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The Fourth Sunday in Lent - March 31, 2019 - The Rev. Matthew Stewart

One of my more vivid memories from my time back in seminary was this one time when I heard the school’s librarian preach. He was this quiet, mild-mannered, unassuming kind of guy who you’d rarely hear speak. He was on the preaching schedule for some midweek service and he made his way up into the pulpit, slowly futzed around with his manuscript placing it on the book stand. And he looked up at the congregation and said, more loudly than I had ever heard him speak before, “The master or father figure in the parables of Jesus is NOT God.” I can’t remember anything else he said after that because I was initially just shocked by his energy and uncharacteristic vehemence. It wasn’t until much later in the service that I started thinking about the content of his what he said. That when we think about Jesus’s parables and there is a father or a master, we shouldn’t think of that person as referring to God. It’s a little out there when you consider it.  In today’s extremely well-known Parable of the Prodigal Son, how do we think about it? Basically, we are either the younger son and the father is God, welcoming us back with open arms whenever we turn away… or we are the elder son, jealous of the way that God is so merciful and giving to others when we fail to remember that all those blessings are ours too. How could the father in this story not be God?


Well, I think this librarian was engaging in some level rhetorical hyperbole.  Exaggerating to make a point. He was referring more to the work of Biblical scholars who grapple with parables where the father/master figure is more judgmental and condemning. Those are places where it makes more sense to not equate the master with God’s true nature.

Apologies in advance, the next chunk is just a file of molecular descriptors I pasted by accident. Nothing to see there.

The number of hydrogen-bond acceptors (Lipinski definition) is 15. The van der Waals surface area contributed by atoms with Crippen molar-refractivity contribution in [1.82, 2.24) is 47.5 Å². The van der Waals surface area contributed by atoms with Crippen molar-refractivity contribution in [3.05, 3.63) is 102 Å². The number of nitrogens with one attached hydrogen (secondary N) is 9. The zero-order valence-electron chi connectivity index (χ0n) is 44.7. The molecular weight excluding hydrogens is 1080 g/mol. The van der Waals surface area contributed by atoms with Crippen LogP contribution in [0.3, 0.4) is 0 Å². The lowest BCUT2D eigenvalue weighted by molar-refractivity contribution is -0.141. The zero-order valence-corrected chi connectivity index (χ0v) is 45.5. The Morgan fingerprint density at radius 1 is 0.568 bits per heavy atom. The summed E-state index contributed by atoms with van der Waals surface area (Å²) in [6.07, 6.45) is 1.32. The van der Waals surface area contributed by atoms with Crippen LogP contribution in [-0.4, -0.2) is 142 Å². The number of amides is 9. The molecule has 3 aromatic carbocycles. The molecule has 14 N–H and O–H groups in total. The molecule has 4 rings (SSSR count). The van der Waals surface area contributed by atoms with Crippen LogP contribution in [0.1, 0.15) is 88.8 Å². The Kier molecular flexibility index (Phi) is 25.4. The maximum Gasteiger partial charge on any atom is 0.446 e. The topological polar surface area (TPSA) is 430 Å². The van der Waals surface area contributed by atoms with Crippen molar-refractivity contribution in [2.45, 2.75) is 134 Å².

But there may still be something here for us in today’s story, too.  Now, I do think we can and should think about the father in today’s parable as telling something about the inclusive welcome and absurd generosity of God. Absolutely. That is our God. But I also think we can play with this story in a new way.  Do something a little different with a narrative that many of us have heard so much that it’s hard to engage with anymore in a way that is creative. So, let’s do something different and think of ourselves not as the younger son or the elder son but as the father. Us as the father. We’re the one who throws the party for those who have lost track of their belovedness. We’re the one who runs out with joy to greet the younger son in love, when he doesn’t that he’s welcome anymore. We’re the one who also goes out to that angry, self-righteous older son to help him grapple with his jealousy and confusion and hatred.


Now, we go out not only to welcome although that’s part of it. We go out not only with joy and love although that’s part of it. We go out because we need to go out for ourselves. We go out because we, as father, need the son.

The father needs the son every bit as much as the son needs the father. Our full flourishing cannot happen in any one place. No matter how beautiful it might be. No matter how great the people might be. No matter how many amazing encounters with God we might have in that place. The father would not be the father if he simply remained at the feasting table waiting for others to show up.